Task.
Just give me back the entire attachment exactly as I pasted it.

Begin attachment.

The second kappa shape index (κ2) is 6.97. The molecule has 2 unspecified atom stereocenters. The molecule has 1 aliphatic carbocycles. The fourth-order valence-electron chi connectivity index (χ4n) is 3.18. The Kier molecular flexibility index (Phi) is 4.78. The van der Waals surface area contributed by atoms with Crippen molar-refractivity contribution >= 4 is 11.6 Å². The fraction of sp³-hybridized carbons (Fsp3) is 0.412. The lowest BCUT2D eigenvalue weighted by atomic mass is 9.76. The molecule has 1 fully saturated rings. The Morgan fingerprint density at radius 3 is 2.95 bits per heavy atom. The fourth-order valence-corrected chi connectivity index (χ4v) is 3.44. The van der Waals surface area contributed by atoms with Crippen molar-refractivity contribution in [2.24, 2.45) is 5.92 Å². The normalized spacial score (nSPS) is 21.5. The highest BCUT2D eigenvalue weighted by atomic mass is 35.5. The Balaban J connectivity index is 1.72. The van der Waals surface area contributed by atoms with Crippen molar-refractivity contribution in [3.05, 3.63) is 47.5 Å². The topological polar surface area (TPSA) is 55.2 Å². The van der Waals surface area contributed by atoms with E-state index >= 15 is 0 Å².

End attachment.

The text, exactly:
The second kappa shape index (κ2) is 6.97. The molecule has 2 unspecified atom stereocenters. The molecule has 1 aliphatic carbocycles. The fourth-order valence-electron chi connectivity index (χ4n) is 3.18. The Kier molecular flexibility index (Phi) is 4.78. The van der Waals surface area contributed by atoms with Crippen molar-refractivity contribution >= 4 is 11.6 Å². The fraction of sp³-hybridized carbons (Fsp3) is 0.412. The lowest BCUT2D eigenvalue weighted by atomic mass is 9.76. The molecule has 1 fully saturated rings. The Morgan fingerprint density at radius 3 is 2.95 bits per heavy atom. The fourth-order valence-corrected chi connectivity index (χ4v) is 3.44. The van der Waals surface area contributed by atoms with Crippen molar-refractivity contribution in [2.24, 2.45) is 5.92 Å². The normalized spacial score (nSPS) is 21.5. The highest BCUT2D eigenvalue weighted by atomic mass is 35.5. The Balaban J connectivity index is 1.72. The van der Waals surface area contributed by atoms with Crippen molar-refractivity contribution in [3.05, 3.63) is 47.5 Å². The topological polar surface area (TPSA) is 55.2 Å². The van der Waals surface area contributed by atoms with E-state index >= 15 is 0 Å².